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Eyal Estrin for AWS Community Builders

Posted on • Originally published at eyal-estrin.Medium

When was the last time you checked your disaster recovery plan in the cloud?

On March 10, 2021, our news feeds featured the fire that destroyed a data center at one of Europe’s major public cloud providers OVHCloud.

Right after OVHCloud’s official Twitter update, they recommended customers launch their disaster recovery plans.

Many organizations are still running their production workloads on premise or have several production workloads in the public cloud. But how many planned for a disaster and how many tested their disaster recovery plans to see if meets business needs? And how many ever checked to see that their disaster recovery plans work?

I cannot stress enough how important it is to plan your architecture in advance and make sure it supports your business goals.

When organizations first migrate workloads to the cloud, they tend to believe that everything in the cloud is fully redundant – and will always be available.

To debunk this myth, we need to understand how services are built.

Some services, like compute (Virtual machines, managed databases, etc.) are deployed to a specific availability zone (AKA “Data center”) by default. In case of a disaster in the specific availability zone, customers lose resources and perhaps even data.

To add resiliency to compute services, we need to deploy them in multiple locations / availability zones, behind a load-balancer, and make sure they remain available in any scenario (data center disaster, DDoS attack, high volume of concurrent customers, etc.).

Other services, such as storage (Object storage, block storage, file storage), are copied to multiple availability zones within the same geographic area (AKA “Region”), without any action required on the customer side.

Before designing a new service, either for an organization or for customers, it is important to evaluate exactly what customers expect from the service. These customers could be senior management, business owners, internal or external customers, etc.).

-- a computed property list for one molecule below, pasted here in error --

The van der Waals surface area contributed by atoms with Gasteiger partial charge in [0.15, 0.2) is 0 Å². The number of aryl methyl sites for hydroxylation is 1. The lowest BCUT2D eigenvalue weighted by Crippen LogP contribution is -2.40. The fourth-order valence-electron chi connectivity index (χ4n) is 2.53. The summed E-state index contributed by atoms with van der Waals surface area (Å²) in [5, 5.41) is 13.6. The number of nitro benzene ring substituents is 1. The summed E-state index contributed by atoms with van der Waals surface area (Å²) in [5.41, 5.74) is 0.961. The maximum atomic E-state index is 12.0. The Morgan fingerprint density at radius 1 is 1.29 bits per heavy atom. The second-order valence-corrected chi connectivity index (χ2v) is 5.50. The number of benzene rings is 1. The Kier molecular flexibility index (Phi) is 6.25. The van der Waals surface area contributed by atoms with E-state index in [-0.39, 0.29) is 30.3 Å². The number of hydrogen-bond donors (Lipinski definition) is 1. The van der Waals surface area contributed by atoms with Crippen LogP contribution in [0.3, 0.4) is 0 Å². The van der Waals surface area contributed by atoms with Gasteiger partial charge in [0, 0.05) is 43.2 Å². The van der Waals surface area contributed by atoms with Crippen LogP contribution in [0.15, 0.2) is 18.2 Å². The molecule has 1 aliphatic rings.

Active-Active disaster recovery

If the primary business goal is to build a complete mirror of IT infrastructure in the cloud and ensure it is available all the time, several issues need to be addressed:

  • Compute – Deploy virtual machines (or containers) in different availability zones.
  • Database – Deploy a cluster of managed database engines – each node in a different availability zone.
  • Storage – Use managed storage services (object storage, block storage, file storage), instead of maintaining your own file servers.
  • DNS – Use managed DNS services to reroute traffic between primary and secondary data centers.

Building a highly available service has its own pros and cons:


  • Services remain available all the time.
  • Minimal customer effect.


  • The cost of maintaining active-active architecture might cost more than the risk of downtime.
  • Data replication issues between sites needs to be addressed.
  • Both sites must be maintained at the same software/patching level.

Active-Standby disaster recovery

If the goal is to have a secondary data center available in case of disaster, there are several options:

  • Manual deployment and fail-over:
    • Compute - Create images of virtual servers (or containers) and replicate the images to both sites. In a disaster, manually deploy the compute nodes from pre-configured images.
    • Database – Deploy a cluster of database servers in fail-over mode (or use Read Replica)
    • Storage – Use managed storage services’ built-in replication capabilities.
  • Automatic deployment and fail-over:
    • Compute – Use infrastructure as a code (HashiCorp Terraform, AWS CloudFormation, Azure Resource Manager, Google Cloud Deployment Manager, etc.) to automatically deploy entire production environments using declarative languages.
    • Database – Deploy database servers using infrastructure as a code (deploy, configure, restore data)
    • Storage - Use managed storage services’ built-in replication capabilities.

Building active-standby disaster recovery environments has pros and cons:


  • Easily deploy multiple identical environments within minutes
  • Low to zero cost for cloud resource consumption when not in use


  • Learning curve for scripting languages
  • Data replication issues between sites
  • Both sites must be maintained at the same software/patching level


A disaster recovery plan is not bullet-proof.

To stay on the safe side, advanced planning is a must when building production environments. Customer expectations must be taken into consideration and the question of how long unexpected downtime can be tolerated.

Keep testing, at least once a year. If possible, conduct fail-over tests a few times a year.

If you have not tested your disaster recovery plan for a long time, do not expect it to work.

Your resources might have changed over time, employees might have changed or may not remember how to recover your compute environments, etc.

Top comments (1)

jasondunn profile image
Jason Dunn [AWS]

A very important topic, thanks for writing this.